Marc Stein ’91 (B.A. communications) is known for Titan mentions in his tweets and for his work as a senior NBA reporter for ESPN. He proudly dons CSUF gear often, even at the 2016 Summer Olympics while covering Team USA basketball in Rio de Janeiro for the network.
“I love my school dearly and have always taken great pride in what a journalism factory it was in the ’70s and ’80s,” says one of the 2006 Vision & Visionaries Distinguished Alumnus Award recipients. We caught up with the three-time Olympic reporter at the start of his 15th season covering the NBA for ESPN.
What was most exciting about covering Team USA basketball at the 2016 Olympics?
I absolutely love international basketball — love the people, love seeing how much representing one’s country means to these players, love how passionate crowds can get. The competition exceeded all expectations and featured ex-Titan scoring machine Josh Akognon as a member of Team Nigeria. Josh and I had a couple of nice visits in Rio; it meant a lot to both of us to be repping our school in Brazil.
What inspired you to go into sports journalism?
I legitimately knew from the age of 9 exactly what I wanted to be if I wasn’t going to make it as a professional athlete. Once I turned 13, my plan got even clearer: I was determined to make the professional tennis tour as a traveling reporter if I couldn’t make it with my racket. I realized that dream by starting out as a tennis writer before moving to the NBA beat halfway through the 1993-94 season.
How did CSUF prepare you for your career?
We were a very proud Daily Titan staff that insisted on taking no wire copy and almost exclusively covering events on campus or related in some way to CSUF. Because so many Daily Titan staffers worked professionally at real newspapers on the side — especially sports writers — it was a very competitive environment. We all pushed each other to produce the best possible school newspaper.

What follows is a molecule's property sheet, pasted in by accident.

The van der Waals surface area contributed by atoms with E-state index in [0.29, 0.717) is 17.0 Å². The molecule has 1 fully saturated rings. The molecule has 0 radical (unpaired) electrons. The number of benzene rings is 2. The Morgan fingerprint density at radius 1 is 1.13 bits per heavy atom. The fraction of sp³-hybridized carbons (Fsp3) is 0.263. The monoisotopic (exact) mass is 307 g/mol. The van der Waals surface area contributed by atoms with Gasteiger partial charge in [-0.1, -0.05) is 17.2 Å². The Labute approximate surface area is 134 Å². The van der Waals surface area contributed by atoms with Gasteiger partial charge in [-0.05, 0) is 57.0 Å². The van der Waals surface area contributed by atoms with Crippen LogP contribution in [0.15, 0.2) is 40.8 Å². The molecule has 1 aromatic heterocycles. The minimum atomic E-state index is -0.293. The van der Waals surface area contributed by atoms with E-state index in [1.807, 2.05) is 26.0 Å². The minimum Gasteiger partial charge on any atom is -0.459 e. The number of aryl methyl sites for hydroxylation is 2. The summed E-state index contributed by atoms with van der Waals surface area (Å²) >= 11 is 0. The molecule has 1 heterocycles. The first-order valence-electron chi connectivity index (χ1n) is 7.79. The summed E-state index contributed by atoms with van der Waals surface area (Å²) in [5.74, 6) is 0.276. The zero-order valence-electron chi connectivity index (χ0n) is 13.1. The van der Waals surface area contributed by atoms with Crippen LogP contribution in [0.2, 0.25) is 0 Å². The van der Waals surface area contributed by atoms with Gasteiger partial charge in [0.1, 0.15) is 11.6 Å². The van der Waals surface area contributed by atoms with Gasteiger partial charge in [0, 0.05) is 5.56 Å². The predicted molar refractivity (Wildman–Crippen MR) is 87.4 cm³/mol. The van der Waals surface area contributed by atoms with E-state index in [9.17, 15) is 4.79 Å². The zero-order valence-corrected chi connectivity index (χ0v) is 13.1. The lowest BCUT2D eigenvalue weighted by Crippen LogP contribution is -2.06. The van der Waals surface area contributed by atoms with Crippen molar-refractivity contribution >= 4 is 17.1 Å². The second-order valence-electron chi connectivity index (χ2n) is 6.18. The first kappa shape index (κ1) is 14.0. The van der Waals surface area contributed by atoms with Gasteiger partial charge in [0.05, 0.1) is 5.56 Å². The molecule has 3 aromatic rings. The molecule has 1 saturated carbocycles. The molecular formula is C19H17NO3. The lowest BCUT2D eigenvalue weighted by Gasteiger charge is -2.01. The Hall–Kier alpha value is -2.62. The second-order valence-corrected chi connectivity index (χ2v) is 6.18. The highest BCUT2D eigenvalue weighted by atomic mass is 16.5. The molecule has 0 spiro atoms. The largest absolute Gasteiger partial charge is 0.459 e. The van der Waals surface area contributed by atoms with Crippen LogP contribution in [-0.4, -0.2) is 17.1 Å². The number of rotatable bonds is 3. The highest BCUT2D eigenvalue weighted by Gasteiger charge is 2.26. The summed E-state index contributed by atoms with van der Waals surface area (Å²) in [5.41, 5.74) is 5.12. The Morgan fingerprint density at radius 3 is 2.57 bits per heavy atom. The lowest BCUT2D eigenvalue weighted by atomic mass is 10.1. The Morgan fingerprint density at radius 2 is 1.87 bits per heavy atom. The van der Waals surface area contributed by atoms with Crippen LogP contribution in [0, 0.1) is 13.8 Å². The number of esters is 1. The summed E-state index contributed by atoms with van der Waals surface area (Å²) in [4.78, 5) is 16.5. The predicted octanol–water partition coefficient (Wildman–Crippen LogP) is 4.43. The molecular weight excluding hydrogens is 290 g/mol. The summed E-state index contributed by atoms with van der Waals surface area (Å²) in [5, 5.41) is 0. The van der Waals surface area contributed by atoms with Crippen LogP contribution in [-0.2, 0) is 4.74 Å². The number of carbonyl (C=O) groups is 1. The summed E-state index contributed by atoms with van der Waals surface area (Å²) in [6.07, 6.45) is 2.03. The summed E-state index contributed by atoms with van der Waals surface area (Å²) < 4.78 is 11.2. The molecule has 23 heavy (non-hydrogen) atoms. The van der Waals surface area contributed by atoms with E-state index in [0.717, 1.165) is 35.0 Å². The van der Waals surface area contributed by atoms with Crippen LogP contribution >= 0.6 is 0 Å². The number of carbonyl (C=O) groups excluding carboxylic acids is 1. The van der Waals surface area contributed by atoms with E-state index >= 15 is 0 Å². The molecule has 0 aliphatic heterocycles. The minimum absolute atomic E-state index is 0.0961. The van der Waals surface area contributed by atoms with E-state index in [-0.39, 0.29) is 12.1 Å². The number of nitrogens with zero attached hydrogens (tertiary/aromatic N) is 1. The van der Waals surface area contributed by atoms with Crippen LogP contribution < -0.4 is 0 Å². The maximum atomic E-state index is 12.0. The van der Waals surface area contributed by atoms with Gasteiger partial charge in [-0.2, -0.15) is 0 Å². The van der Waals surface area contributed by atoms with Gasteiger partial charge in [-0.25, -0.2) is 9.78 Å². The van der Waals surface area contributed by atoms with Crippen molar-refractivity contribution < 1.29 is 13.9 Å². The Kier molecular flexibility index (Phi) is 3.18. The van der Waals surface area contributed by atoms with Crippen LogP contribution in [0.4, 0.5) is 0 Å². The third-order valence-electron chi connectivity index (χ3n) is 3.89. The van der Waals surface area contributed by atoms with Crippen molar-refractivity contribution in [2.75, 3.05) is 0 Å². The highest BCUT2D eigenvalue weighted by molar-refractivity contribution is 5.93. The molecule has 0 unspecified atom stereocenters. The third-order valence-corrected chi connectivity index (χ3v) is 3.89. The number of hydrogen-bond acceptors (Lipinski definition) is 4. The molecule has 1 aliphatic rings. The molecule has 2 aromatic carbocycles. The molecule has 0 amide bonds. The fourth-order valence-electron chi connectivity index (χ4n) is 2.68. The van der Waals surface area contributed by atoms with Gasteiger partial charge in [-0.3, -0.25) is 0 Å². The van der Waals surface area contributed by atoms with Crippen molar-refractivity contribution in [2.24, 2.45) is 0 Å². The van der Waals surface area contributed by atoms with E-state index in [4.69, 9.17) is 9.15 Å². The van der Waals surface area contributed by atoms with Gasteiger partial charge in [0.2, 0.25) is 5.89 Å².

Which faculty members encouraged you most?
My relationship with then-Daily Titan adviser Jay Berman dates to a high school journalism camp I attended when I was 16. He was one of the leading instructors at that camp, and has been one of the strongest journalistic influences in my life. To this day, I still have his voice in my head. Rick Pullen, then the dean of the College of Communications, recognized my hunger and ambition at an early age and, instead of trying to rein all that in, encouraged me to aim high and did everything he could to put me in positions to succeed. I love them both dearly.
What skills do you consider essential for today’s College of Communications graduate?
Versatility is crucial. This is the digital age, so you have to be adept at producing all kinds of content. Embrace every new social media tool that comes along, because you never know which is the one that will change the landscape quickly. I encourage any student
serious about a media career to try everything: Daily Titan, TV, radio, you name it.